Have you ever looked at a mannequin, a robot or a computer-generated human and felt a wave of revulsion? If so, welcome to the so-called “uncanny valley.”
The “uncanny valley” is a theory proposed by Japanese robotics professor Masahiro Mori in a 1970 paper. His theory is that subtle flaws in human-like appearance result in discomfort and even disgust. The term “uncanny” means something that seems familiar yet foreign at the same time. The “valley” is a reference to the below chart that suggests that as robots/humanoids become more lifelike they hit a valley where they cause discomfort and revulsion. At some point they become so lifelike that they are familiar and no longer distasteful. The chart:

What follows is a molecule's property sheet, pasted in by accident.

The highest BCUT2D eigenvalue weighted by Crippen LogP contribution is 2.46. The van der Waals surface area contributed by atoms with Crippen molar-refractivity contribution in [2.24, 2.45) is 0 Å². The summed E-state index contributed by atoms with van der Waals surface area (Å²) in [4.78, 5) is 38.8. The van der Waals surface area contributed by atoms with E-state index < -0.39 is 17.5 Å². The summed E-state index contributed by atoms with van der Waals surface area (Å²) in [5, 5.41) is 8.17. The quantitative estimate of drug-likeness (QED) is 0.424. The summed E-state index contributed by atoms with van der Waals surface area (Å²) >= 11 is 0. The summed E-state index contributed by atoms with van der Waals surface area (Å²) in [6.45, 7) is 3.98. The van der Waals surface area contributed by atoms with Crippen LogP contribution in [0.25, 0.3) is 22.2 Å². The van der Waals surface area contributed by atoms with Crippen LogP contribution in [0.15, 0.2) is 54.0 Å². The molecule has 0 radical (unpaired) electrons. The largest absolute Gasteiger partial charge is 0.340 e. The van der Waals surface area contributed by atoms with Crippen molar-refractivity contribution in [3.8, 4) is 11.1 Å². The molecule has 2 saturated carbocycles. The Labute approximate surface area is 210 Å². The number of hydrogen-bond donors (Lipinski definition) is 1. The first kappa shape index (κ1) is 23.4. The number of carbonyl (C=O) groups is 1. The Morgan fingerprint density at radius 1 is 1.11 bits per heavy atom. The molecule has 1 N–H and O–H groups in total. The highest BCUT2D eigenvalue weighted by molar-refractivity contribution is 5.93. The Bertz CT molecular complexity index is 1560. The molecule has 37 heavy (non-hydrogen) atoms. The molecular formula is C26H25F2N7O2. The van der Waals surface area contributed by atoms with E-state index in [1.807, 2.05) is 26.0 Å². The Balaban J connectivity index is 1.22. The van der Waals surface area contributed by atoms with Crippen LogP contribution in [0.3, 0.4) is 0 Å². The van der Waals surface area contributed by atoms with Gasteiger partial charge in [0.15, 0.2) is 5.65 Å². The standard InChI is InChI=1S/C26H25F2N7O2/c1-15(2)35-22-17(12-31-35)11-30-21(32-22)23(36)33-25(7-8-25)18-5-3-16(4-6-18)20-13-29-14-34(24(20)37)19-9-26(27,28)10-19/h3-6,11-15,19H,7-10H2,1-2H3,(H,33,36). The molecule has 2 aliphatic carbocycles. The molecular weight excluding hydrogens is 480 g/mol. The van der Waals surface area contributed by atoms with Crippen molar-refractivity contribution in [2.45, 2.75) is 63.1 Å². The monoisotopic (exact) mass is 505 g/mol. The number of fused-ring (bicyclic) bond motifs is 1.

The uncanny valley has been confirmed in numerous experiments. Here are some examples – do these images seem creepy to you?
There a number of potential explanations for why we experience revulsion at near, but not quite, human forms including:
- Mate selection – we pick up subconscious cues about the fertility of potential human mates and not-quite human images don’t pass muster.
- Pathogen avoidance – like with mate selection, we subconsciously pick up cues about health of individuals in order to avoid disease. When a human form is “not right” we can sense it.
- Mortality Salience – seeing near human forms elicit fear of mortality and of being replaced.